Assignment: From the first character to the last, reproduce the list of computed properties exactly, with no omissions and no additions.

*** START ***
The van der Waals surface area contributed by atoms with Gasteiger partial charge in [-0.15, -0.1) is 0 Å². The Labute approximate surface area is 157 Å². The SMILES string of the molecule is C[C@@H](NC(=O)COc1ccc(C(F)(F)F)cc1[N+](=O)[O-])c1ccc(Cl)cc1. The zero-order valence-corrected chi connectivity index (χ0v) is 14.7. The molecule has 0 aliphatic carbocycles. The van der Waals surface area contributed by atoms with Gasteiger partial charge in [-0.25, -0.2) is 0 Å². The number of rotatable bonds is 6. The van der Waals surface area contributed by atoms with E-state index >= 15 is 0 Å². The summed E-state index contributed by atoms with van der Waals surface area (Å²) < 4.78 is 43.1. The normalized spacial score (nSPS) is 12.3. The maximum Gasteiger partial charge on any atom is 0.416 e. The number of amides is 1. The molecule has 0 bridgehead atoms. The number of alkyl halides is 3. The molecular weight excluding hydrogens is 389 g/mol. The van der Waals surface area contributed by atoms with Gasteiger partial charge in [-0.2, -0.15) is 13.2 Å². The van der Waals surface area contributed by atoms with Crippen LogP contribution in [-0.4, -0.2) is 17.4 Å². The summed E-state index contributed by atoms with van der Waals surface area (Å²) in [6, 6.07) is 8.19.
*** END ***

The van der Waals surface area contributed by atoms with Gasteiger partial charge in [-0.15, -0.1) is 0 Å². The Labute approximate surface area is 157 Å². The SMILES string of the molecule is C[C@@H](NC(=O)COc1ccc(C(F)(F)F)cc1[N+](=O)[O-])c1ccc(Cl)cc1. The zero-order valence-corrected chi connectivity index (χ0v) is 14.7. The molecule has 0 aliphatic carbocycles. The van der Waals surface area contributed by atoms with Gasteiger partial charge in [-0.25, -0.2) is 0 Å². The number of rotatable bonds is 6. The van der Waals surface area contributed by atoms with E-state index >= 15 is 0 Å². The summed E-state index contributed by atoms with van der Waals surface area (Å²) < 4.78 is 43.1. The normalized spacial score (nSPS) is 12.3. The maximum Gasteiger partial charge on any atom is 0.416 e. The number of amides is 1. The molecule has 0 bridgehead atoms. The number of alkyl halides is 3. The molecular weight excluding hydrogens is 389 g/mol. The van der Waals surface area contributed by atoms with Gasteiger partial charge in [-0.2, -0.15) is 13.2 Å². The van der Waals surface area contributed by atoms with Crippen LogP contribution in [-0.4, -0.2) is 17.4 Å². The summed E-state index contributed by atoms with van der Waals surface area (Å²) in [6, 6.07) is 8.19.